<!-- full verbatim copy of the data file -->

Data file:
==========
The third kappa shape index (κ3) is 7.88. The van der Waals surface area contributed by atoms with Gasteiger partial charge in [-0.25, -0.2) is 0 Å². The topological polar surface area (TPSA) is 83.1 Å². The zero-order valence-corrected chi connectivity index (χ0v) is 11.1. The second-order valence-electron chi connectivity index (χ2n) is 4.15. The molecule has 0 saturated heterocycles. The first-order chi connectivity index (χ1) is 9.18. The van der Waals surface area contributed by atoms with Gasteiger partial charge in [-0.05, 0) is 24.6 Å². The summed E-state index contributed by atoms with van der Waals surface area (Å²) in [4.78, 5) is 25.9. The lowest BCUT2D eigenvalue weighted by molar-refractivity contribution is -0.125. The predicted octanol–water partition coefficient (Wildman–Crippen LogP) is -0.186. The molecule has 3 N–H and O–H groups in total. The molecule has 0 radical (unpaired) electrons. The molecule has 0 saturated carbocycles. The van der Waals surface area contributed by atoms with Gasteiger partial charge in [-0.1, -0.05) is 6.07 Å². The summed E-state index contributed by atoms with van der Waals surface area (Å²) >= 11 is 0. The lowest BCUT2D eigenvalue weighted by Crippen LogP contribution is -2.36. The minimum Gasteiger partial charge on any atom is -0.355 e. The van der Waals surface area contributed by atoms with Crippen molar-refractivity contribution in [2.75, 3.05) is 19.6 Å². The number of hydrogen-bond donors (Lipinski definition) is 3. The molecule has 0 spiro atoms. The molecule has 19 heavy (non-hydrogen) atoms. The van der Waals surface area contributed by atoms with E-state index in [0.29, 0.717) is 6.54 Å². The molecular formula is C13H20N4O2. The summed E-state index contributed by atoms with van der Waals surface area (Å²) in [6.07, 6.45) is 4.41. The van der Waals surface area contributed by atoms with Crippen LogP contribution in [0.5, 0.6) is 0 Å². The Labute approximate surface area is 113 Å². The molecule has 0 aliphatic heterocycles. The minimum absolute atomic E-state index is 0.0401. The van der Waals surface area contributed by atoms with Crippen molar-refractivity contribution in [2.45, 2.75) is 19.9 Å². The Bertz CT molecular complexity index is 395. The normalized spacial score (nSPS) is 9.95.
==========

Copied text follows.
The third kappa shape index (κ3) is 7.88. The van der Waals surface area contributed by atoms with Gasteiger partial charge in [-0.25, -0.2) is 0 Å². The topological polar surface area (TPSA) is 83.1 Å². The zero-order valence-corrected chi connectivity index (χ0v) is 11.1. The second-order valence-electron chi connectivity index (χ2n) is 4.15. The molecule has 0 saturated heterocycles. The first-order chi connectivity index (χ1) is 9.18. The van der Waals surface area contributed by atoms with Gasteiger partial charge in [-0.05, 0) is 24.6 Å². The summed E-state index contributed by atoms with van der Waals surface area (Å²) in [4.78, 5) is 25.9. The lowest BCUT2D eigenvalue weighted by molar-refractivity contribution is -0.125. The predicted octanol–water partition coefficient (Wildman–Crippen LogP) is -0.186. The molecule has 3 N–H and O–H groups in total. The molecule has 0 radical (unpaired) electrons. The molecule has 0 saturated carbocycles. The van der Waals surface area contributed by atoms with Gasteiger partial charge in [-0.1, -0.05) is 6.07 Å². The summed E-state index contributed by atoms with van der Waals surface area (Å²) >= 11 is 0. The lowest BCUT2D eigenvalue weighted by Crippen LogP contribution is -2.36. The minimum Gasteiger partial charge on any atom is -0.355 e. The van der Waals surface area contributed by atoms with Crippen molar-refractivity contribution in [2.75, 3.05) is 19.6 Å². The number of hydrogen-bond donors (Lipinski definition) is 3. The molecule has 0 spiro atoms. The molecule has 19 heavy (non-hydrogen) atoms. The van der Waals surface area contributed by atoms with E-state index in [0.29, 0.717) is 6.54 Å². The molecular formula is C13H20N4O2. The summed E-state index contributed by atoms with van der Waals surface area (Å²) in [6.07, 6.45) is 4.41. The van der Waals surface area contributed by atoms with Crippen LogP contribution in [0.5, 0.6) is 0 Å². The Labute approximate surface area is 113 Å². The molecule has 0 aliphatic heterocycles. The minimum absolute atomic E-state index is 0.0401. The van der Waals surface area contributed by atoms with Crippen molar-refractivity contribution in [2.45, 2.75) is 19.9 Å². The Bertz CT molecular complexity index is 395. The normalized spacial score (nSPS) is 9.95.